One of the mysteries of the English language finally explained.
A loose white linen vestment varying from hip-length to calf-length, worn over a cassock by clergy and choristers at Christian church services.
vestment, cassock, rochet, alb, dalmatic, chasubleView synonyms
- ‘Once I had stuffed myself behind the wheel with my surplice billowing around me like a collapsed parachute, I switched into passive mode.’
- ‘Powerful lights made their white surplices glow like neon, and the pulpitted priest seemed to be borne aloft on a cloud of pure radiance.’
- ‘History will be made that weekend when the standard of the order will be raised in the town by the local Knights, who wear a surplice with the cross emblem.’
- ‘A piano was played, hymns were sung, we all duly recited the confession, creeds and responses, and the curate ascended the pulpit with surplice flowing.’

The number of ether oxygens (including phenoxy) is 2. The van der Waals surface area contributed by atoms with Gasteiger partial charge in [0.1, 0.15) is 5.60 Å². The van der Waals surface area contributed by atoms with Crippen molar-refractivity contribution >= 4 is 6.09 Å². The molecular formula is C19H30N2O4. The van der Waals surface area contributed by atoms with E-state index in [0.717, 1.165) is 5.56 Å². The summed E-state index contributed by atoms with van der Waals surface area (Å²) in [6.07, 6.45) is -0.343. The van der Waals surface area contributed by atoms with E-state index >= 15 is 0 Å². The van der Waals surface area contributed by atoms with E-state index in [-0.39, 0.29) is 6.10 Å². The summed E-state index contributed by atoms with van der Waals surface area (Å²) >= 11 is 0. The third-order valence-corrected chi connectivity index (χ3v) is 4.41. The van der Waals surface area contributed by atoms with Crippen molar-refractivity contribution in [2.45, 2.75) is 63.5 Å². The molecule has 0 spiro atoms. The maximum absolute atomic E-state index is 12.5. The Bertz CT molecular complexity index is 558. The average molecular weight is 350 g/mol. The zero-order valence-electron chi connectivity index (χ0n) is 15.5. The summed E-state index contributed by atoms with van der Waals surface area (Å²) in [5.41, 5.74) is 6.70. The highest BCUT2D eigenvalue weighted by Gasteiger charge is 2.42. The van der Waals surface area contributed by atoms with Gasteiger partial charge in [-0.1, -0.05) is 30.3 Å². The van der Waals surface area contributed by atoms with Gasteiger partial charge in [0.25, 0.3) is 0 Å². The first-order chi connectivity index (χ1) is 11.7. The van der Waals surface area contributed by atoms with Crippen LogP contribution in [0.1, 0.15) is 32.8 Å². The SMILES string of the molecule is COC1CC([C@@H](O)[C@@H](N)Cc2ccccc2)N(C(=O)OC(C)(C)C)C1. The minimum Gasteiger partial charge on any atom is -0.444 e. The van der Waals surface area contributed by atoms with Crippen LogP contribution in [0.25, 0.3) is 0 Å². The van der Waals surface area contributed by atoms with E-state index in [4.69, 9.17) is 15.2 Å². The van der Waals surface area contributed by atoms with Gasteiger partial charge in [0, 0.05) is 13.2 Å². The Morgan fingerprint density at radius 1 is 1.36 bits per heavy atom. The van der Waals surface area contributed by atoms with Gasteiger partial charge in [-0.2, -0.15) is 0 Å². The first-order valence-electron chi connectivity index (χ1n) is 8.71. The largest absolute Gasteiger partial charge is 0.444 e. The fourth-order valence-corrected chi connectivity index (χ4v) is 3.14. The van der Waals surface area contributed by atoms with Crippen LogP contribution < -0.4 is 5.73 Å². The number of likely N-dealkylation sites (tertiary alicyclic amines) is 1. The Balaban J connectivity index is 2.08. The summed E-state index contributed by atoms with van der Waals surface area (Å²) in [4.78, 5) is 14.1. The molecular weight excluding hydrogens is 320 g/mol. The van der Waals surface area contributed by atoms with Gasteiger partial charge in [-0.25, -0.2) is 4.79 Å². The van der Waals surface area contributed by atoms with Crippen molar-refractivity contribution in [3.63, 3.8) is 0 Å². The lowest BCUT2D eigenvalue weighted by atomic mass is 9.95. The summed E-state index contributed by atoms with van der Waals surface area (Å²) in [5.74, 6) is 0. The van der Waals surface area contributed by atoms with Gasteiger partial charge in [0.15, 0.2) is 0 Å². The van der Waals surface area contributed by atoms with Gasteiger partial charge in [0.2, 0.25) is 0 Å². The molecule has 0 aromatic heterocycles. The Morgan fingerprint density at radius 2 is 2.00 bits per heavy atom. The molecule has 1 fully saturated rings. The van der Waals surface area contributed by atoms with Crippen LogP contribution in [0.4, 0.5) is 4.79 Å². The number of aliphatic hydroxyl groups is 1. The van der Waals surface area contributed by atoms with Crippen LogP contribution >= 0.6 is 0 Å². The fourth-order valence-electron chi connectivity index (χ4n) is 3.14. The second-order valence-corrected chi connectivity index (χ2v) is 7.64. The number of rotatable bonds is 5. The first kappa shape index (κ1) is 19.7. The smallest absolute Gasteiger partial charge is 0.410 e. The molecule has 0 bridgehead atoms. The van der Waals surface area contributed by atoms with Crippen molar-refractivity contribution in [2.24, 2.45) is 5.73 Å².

- ‘However, it doesn't match any of the new surplices that have been bought, which go down to about knee level, so I'll not be allowed to wear it in future - at least, not when I'm singing with the rest of my choir.’
- ‘He became a canon of Salisbury in 1563, but objected to the use of the surplice and to contributing to the repairs of the cathedral.’
- ‘Stretching along each side are lines of choirboys and girls in bright surplices, holding flags and honey-scented tapers.’
- ‘This was about the clerk of that parish, whose wife used to wash the parson's surplices.’
- ‘‘If they were presented in ruffs and surplices,’ Stainer contends, ‘it might alienate people.’’
- ‘White T-shirts, white jeans, white ponchos, even white surplices stood out in the hot July sun.’
Middle English: from Old French sourpelis, from medieval Latin superpellicium, from super- ‘above’ + pellicia ‘fur garment’.
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